TIPS – New Year Reflection

Tips From Our Past

A New Year…A Time For Reflection and Renewal

By Sherry Hunt, DTM – Immediate Past District Director

I, like many others, spend each New Year’s Eve reflecting on what happened in my life over the previous year that I am grateful for and then lifting up my thoughts for what I hope the New Year will bring. This year was no different so I hope you’ll humor me sharing a few of those thoughts with you . . .

Looking back I’m immediately grateful for all the folks that reached out while our daughter was so ill! Your kind words and prayers made many of those long days just a bit easier to bear. There truly is nothing more frightening for a parent than to watch your child lying in a hospital bed fighting to breathe while you can only stand helplessly by waiting and praying for a miracle. I’m also grateful I was able to be with her during those days and then to walk with her now while she continues to recuperate.

What I learned in those days was how important it is to have a voice and be able to speak clearly and cohesively when your emotions are running high. I am grateful for my Toastmasters experience as that allowed me to fall back on those skills so I could let the medical team know what she needed and how to help all of us through this ordeal. The medical team at Golisano Children’s hospital in the Pediatric Intensive Care Unit was AWAZING and encouraged us to be as involved in her care as we were able! Not having to think about how to prepare my words was a blessing in disguise and another way my Toastmasters journey continues to enhance my life in ways I never imagined.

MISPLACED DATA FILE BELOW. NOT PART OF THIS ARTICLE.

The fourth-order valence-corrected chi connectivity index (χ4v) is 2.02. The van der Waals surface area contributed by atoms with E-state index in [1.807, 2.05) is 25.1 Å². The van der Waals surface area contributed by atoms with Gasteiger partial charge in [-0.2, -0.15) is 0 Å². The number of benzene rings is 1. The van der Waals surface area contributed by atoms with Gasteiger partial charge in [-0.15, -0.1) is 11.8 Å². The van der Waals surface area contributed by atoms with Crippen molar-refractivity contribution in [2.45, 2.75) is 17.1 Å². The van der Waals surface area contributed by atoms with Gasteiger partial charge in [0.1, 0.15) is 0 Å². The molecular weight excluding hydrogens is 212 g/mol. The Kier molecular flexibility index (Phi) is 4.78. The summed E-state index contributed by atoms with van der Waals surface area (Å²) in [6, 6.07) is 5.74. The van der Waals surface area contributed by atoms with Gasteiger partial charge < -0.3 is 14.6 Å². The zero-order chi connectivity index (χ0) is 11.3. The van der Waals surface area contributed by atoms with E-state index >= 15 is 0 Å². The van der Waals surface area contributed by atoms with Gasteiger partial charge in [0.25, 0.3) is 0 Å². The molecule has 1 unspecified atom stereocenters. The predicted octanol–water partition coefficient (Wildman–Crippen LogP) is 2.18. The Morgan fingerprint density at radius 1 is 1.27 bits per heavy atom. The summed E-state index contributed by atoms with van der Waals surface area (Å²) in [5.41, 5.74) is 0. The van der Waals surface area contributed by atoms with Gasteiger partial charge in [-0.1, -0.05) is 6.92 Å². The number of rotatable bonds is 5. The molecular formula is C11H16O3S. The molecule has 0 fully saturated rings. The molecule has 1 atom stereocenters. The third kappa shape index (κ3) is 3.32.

What I hope for the New Year is that more folks will renew their commitment to personal growth by push their boundaries and take a chance at the leadership opportunities Toastmasters provides for us right here in District 65. As with all of the opportunities, you get out of it what you put in BUT I hope you will actually give it a go BEFORE deciding you have nothing to gain from the experience. If I had let other’s talking about their negative experiences turn me away from pursuing leadership in our District, or even decided not to continue after the challenges presented in the 1st 6-months of being the LGM, I’m not sure how I would have handled the situation this past Fall…but I was fortunate enough to have members around me that encouraged me to stick with it and I KNOW I’m a much better speaker, leader and person because of it.